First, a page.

Patient at D.C.'s Howard University Hospital Does Not Have Ebola | NBC4 Washington

Patient at D.C.'s Howard University Hospital Does Not Have Ebola

Patient had traveled to Nigeria recently

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    A magnified image of the Ebola virus.

    A patient who was evaluated for Ebola at Howard University Hospital in Washington, D.C., does not have the disease, according to the DC Department of Health and the U.S. Centers for Disease Control and Prevention.

    That person was admitted to the hospital in stable condition and was isolated. The hospital continues to treat the patient for other illnesses.

    Ebola Virus: Facts & FearsEbola Virus: Facts & FearsNews4's Doreen Gentzler lets you know what doctors and medical facilities across the country are looking for in identifying possible Ebola cases. (Published Friday, Oct. 3, 2014)

    In a White House briefing Friday, Sylvia Burwell, the U.S. Secretary of Health and Human Services, said of the Howard case,  "What you see are people taking precautions."

    There are no confirmed cases of Ebola in D.C., said the statement.

    Meanwhile, Shady Grove Adventist Hospital in Rockville, Maryland, said a patient that had been tested for possible Ebola does not have the disease.

    A statement from the hospital: 

    "Following further tests, monitoring and consultations with infectious disease experts, our medical team has determined that the patient in our care has malaria and does not have Ebola. We appreciate the excellent work of our clinical team including physicians, nurses and staff, in handling the care of this patient. We also appreciate the partnership of county, state and federal agencies on this case."

    Two Virginians are being tested for the disease after they met the travel criteria set by the CDC, according to NBC12 in Richmond -- though state health officials said they do not believe the patients have the disease.

    The patients were isolated from the general population, but were not ordered to be quarantined, NBC12 reported.

    U.S. officials said at the White House briefing Friday that the Ebola outbreak in West Africa was not just an international health crisis but a national security priority.

    The health systems of some West African countries are "inadequate" and not capable of stemming the outbreak that they face, said Dr. Anthony Fauci, who runs the infectious disease division of the National Institutes of Health. But, he said, the U.S. system is able to handle any cases of Ebola that emerge safely.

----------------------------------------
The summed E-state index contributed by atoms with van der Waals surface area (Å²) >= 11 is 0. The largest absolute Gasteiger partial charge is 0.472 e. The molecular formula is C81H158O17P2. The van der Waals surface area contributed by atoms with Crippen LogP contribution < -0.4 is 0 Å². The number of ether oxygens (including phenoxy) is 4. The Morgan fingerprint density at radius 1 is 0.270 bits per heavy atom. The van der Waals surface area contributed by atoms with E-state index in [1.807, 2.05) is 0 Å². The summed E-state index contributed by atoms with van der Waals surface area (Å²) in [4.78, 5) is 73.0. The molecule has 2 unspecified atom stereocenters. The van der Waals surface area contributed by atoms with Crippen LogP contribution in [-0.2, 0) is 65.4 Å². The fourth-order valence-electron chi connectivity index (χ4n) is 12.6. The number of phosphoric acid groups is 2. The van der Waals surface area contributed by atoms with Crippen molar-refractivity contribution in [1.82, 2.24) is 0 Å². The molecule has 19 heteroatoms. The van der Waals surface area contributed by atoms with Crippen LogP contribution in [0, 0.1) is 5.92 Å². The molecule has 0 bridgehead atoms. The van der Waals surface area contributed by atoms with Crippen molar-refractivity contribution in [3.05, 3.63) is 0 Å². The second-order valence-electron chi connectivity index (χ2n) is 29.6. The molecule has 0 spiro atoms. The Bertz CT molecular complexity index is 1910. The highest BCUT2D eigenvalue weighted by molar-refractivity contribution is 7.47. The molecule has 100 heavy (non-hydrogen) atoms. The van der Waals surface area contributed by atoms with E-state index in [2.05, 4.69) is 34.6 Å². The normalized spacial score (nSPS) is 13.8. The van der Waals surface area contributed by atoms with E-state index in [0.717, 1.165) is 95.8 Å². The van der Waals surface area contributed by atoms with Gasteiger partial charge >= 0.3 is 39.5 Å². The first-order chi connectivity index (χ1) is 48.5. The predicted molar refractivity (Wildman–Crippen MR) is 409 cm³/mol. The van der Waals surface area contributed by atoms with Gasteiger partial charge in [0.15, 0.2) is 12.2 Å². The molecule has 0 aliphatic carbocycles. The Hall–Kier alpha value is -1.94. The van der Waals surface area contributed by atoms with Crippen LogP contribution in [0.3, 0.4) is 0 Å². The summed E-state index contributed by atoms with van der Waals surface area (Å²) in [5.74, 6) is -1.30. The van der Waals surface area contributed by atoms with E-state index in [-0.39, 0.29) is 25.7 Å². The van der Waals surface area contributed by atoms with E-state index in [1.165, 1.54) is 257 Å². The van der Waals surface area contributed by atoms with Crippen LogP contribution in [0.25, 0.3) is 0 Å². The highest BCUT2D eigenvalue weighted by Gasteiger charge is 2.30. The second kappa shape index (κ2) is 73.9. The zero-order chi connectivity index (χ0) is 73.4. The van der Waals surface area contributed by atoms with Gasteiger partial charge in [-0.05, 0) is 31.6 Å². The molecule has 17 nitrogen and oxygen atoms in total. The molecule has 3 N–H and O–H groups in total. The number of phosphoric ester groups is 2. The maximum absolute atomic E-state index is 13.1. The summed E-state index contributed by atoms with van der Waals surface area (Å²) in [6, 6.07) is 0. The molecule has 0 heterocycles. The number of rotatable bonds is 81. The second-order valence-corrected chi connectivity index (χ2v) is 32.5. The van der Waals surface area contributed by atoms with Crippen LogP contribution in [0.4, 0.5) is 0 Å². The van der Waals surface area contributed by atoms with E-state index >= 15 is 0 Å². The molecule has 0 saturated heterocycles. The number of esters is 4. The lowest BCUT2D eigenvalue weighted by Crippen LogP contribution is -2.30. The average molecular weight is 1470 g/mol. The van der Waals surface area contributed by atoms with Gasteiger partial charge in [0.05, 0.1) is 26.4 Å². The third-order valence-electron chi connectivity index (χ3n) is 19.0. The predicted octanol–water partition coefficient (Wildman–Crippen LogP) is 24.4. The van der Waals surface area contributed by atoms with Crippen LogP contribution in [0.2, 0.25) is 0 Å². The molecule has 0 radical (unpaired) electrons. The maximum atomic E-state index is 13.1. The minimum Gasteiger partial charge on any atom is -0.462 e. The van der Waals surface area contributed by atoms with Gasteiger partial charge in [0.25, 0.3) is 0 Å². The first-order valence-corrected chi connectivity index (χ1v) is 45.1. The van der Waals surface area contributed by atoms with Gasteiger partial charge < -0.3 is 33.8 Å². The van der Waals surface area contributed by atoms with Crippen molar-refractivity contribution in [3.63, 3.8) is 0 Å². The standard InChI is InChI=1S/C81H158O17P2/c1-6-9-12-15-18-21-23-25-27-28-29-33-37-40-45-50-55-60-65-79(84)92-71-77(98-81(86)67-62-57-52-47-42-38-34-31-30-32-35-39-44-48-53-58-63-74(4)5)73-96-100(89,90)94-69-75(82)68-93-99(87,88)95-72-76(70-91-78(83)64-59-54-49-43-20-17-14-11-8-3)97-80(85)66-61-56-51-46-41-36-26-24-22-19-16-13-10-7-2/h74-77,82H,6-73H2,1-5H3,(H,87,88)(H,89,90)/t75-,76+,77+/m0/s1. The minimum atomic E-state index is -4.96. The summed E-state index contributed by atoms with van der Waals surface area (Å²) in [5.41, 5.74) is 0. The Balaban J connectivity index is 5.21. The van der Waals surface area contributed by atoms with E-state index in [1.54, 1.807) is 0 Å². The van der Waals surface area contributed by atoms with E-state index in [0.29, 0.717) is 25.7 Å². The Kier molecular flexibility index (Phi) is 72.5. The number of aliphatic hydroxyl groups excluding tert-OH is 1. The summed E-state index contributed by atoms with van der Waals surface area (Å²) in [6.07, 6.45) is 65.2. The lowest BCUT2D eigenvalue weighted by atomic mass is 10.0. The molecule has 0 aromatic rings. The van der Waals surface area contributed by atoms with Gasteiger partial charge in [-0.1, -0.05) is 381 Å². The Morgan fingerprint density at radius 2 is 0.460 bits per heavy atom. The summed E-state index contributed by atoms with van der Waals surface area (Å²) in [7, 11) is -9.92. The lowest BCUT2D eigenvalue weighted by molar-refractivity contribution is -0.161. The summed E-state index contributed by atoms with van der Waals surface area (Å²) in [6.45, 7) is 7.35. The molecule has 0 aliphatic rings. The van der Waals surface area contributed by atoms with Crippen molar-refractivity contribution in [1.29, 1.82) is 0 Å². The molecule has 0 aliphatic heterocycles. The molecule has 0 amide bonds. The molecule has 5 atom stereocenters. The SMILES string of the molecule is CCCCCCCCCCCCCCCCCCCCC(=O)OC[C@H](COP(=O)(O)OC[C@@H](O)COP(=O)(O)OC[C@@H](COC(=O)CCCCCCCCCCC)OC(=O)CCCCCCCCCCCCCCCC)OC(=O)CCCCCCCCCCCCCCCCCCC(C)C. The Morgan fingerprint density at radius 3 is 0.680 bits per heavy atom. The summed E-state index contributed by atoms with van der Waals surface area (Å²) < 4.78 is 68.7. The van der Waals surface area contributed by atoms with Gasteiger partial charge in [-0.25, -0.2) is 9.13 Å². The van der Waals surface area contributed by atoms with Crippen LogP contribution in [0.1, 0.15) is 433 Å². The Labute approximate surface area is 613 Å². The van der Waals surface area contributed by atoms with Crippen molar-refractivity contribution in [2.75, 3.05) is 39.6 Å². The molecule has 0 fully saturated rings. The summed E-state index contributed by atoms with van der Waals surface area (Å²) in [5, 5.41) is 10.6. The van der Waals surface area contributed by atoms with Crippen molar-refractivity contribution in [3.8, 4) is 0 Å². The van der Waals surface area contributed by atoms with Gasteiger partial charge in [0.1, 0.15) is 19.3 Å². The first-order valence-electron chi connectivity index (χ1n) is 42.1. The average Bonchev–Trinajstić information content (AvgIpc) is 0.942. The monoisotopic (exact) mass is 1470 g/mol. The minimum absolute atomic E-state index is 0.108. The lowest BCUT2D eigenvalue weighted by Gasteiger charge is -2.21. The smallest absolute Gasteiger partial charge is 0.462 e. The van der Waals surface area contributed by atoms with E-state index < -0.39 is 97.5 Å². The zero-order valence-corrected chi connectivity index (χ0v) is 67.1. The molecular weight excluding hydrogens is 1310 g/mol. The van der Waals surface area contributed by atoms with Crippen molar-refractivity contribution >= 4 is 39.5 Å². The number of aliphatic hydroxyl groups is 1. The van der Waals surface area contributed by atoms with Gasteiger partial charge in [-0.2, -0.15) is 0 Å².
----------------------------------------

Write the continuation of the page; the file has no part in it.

Between July 27 and Oct. 1, there have been 100 consultations between the CDC, state and local health departments, and healthcare providers regarding persons suspected of Ebola, according to a CDC spokesperson. Only 15 people warranted testing by CDC or one of the labs certified to do Ebola testing, because they met the travel profile and their symptoms were consistent.

    Fourteen labs in the U.S. can test for Ebola, and most will still send a sample to the CDC for confirmation.

    So far, only one of those 15 cases tested by the CDC has tested positive for Ebola.

    Ebola is contagious only when infected people are showing symptoms, according to the Centers for Disease Control and Prevention. People who have been exposed to Ebola will show signs of it within 21 days of exposure, the CDC said.

    "There is no risk to people who have been in contact with those who have been sick with Ebola and recovered, or people who have been exposed and have not yet shown symptoms," said Dr. Thomas Frieden of the CDC.

    On Tuesday, the CDC confirmed the first case of Ebola to be diagnosed in the United States. The patient, Thomas Eric Duncan, flew from his hometown of Monrovia, Liberia, and through Brussels, Belgium on Sept. 20 before entering the United States via Washington Dulles International Airport in Virginia. He then traveled on to Dallas-Fort Worth.

    Duncan, a Liberian man with family in the United States, first went to Texas Health Presbyterian Hospital Sept. 25 but was sent home. He returned to the hospital via ambulance Sunday.

    On Friday, he was listed in serious but stable condition.

    Thursday, news broke that a freelance NBC cameraman covering the outbreak in Monrovia, Liberia had tested positive for Ebola after experiencing symptoms of the disease.

    The cameraman, Ashoka Mukpo, had been working with chief medical correspondent Dr. Nancy Snyderman. NBC News is flying Mukpo and the entire team back to the U.S. so Mukpo can be treated and the team can be quarantined for 21 days.

    Snyderman told MSNBC's Rachel Maddow that she and the rest of her crew have shown no signs of the disease and have taken precautions while covering the outbreak, including washing their hands with bleach.

    The crew are quarantining themselves as a precaution.